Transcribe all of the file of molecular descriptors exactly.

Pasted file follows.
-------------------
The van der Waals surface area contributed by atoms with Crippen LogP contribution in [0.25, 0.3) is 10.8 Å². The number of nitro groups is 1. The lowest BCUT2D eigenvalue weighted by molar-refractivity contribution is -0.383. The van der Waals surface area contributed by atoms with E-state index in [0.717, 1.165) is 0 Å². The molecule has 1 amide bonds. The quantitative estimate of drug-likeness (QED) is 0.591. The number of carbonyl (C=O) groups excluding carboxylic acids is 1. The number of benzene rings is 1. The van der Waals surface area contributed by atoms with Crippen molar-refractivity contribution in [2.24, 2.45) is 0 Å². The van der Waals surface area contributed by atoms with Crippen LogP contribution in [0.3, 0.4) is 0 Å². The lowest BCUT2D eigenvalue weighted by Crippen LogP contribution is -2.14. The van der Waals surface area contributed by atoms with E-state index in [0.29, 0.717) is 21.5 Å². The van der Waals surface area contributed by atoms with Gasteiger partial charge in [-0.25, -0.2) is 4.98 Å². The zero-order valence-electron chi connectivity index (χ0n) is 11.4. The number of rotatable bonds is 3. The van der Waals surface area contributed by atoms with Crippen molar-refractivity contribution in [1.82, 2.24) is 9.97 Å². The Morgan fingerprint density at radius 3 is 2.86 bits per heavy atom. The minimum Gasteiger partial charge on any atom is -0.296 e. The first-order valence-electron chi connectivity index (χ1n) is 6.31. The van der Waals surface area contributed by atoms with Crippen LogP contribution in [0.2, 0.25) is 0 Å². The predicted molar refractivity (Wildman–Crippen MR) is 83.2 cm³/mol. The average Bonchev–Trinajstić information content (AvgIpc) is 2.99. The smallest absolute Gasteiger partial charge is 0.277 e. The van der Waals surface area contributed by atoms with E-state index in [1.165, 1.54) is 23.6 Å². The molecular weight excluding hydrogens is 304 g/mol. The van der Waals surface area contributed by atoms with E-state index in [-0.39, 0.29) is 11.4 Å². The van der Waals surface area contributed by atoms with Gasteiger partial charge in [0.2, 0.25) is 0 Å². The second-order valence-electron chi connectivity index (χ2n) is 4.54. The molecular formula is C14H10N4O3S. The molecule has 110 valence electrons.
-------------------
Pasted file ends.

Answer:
The van der Waals surface area contributed by atoms with Crippen LogP contribution in [0.25, 0.3) is 10.8 Å². The number of nitro groups is 1. The lowest BCUT2D eigenvalue weighted by molar-refractivity contribution is -0.383. The van der Waals surface area contributed by atoms with E-state index in [0.717, 1.165) is 0 Å². The molecule has 1 amide bonds. The quantitative estimate of drug-likeness (QED) is 0.591. The number of carbonyl (C=O) groups excluding carboxylic acids is 1. The number of benzene rings is 1. The van der Waals surface area contributed by atoms with Crippen molar-refractivity contribution in [2.24, 2.45) is 0 Å². The van der Waals surface area contributed by atoms with Crippen LogP contribution in [0.3, 0.4) is 0 Å². The lowest BCUT2D eigenvalue weighted by Crippen LogP contribution is -2.14. The van der Waals surface area contributed by atoms with E-state index in [0.29, 0.717) is 21.5 Å². The van der Waals surface area contributed by atoms with Gasteiger partial charge in [-0.25, -0.2) is 4.98 Å². The zero-order valence-electron chi connectivity index (χ0n) is 11.4. The number of rotatable bonds is 3. The van der Waals surface area contributed by atoms with Crippen molar-refractivity contribution in [1.82, 2.24) is 9.97 Å². The Morgan fingerprint density at radius 3 is 2.86 bits per heavy atom. The minimum Gasteiger partial charge on any atom is -0.296 e. The first-order valence-electron chi connectivity index (χ1n) is 6.31. The van der Waals surface area contributed by atoms with Crippen LogP contribution in [0.2, 0.25) is 0 Å². The predicted molar refractivity (Wildman–Crippen MR) is 83.2 cm³/mol. The average Bonchev–Trinajstić information content (AvgIpc) is 2.99. The smallest absolute Gasteiger partial charge is 0.277 e. The van der Waals surface area contributed by atoms with E-state index in [1.165, 1.54) is 23.6 Å². The molecular weight excluding hydrogens is 304 g/mol. The van der Waals surface area contributed by atoms with E-state index in [-0.39, 0.29) is 11.4 Å². The van der Waals surface area contributed by atoms with Gasteiger partial charge in [0.2, 0.25) is 0 Å². The second-order valence-electron chi connectivity index (χ2n) is 4.54. The molecular formula is C14H10N4O3S. The molecule has 110 valence electrons.